Complex topics related to the same entity may span multiple sentences, making it challenging for existing sequential models to fully capture the semantics among entities. To solve this problem, we introduce the e2e attention pattern (Fig. 1(c). The intuition is that if there are several mentions of a particular entity, all the pairs of the same mentions are connected. In this way, we can facilitate the connections of relevant entities and preserve global context, e.g., entity interactions and topic flows.
Linear Projections for Sparse Attention.
In order to ensure the sparsity of attention, we create three binary masks for each attention patterns , and , where means disconnection and means connection between pairs of nodes. In particular, is used jointly for s2s, t2s and s2t. We use different projection parameters for each attention pattern in order to model the heterogeneity of relationships across nodes. To do so, we first calculate each attention with its respective mask and then sum up these three attentions together as the final integrated attention (Fig. 1(d)).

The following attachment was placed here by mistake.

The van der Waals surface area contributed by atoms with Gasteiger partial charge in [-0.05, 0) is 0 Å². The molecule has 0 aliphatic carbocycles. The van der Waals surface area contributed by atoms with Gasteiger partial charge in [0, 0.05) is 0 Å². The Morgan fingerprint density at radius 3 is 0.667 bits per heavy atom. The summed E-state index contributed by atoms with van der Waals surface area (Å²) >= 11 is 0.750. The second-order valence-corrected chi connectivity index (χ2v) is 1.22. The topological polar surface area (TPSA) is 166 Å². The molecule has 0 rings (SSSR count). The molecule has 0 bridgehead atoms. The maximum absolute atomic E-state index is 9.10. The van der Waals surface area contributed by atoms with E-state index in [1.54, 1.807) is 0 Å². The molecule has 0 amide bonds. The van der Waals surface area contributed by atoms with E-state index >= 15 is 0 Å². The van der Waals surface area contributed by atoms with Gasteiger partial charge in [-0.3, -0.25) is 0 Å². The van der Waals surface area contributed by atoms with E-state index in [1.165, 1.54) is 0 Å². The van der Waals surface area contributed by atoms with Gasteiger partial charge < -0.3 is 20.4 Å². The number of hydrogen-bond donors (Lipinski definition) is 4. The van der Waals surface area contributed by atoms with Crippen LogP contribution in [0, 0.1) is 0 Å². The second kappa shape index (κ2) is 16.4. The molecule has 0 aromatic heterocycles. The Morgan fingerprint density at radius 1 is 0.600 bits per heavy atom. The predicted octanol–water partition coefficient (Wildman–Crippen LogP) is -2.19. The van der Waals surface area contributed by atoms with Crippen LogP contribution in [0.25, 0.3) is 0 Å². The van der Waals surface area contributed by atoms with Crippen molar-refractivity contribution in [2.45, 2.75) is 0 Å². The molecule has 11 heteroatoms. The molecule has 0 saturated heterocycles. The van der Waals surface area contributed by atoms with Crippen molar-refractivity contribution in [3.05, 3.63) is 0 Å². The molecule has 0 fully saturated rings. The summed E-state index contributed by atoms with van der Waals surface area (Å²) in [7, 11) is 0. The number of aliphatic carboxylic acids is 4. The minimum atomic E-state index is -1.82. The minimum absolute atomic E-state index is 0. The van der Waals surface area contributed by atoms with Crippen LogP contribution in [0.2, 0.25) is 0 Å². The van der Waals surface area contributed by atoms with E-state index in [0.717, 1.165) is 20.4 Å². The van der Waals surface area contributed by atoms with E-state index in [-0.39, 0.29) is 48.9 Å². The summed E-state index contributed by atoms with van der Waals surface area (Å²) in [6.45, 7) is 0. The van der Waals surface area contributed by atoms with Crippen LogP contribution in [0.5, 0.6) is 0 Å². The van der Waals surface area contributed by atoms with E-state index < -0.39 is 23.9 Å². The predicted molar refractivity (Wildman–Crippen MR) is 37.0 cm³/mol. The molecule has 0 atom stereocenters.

Each sparse attention is calculated as: , . The query is calculated as , where is the input text embedding, represents the element-wise product and is the projection parameter. The key and the value are calculated in a similar way as , but with respect to different projection parameters, which are helpful to learn better representation for heterogeneous semantics. The expensive operation of full-connected attention is as its computational complexity is related to the sequence length (Kitaev et al., 2020). While in HetFormer, we follow the implementation of Longformer that only calculates and stores attention at the position where the mask value is and this results in a linear increase in memory use compared to quadratic increase for full-connected attention.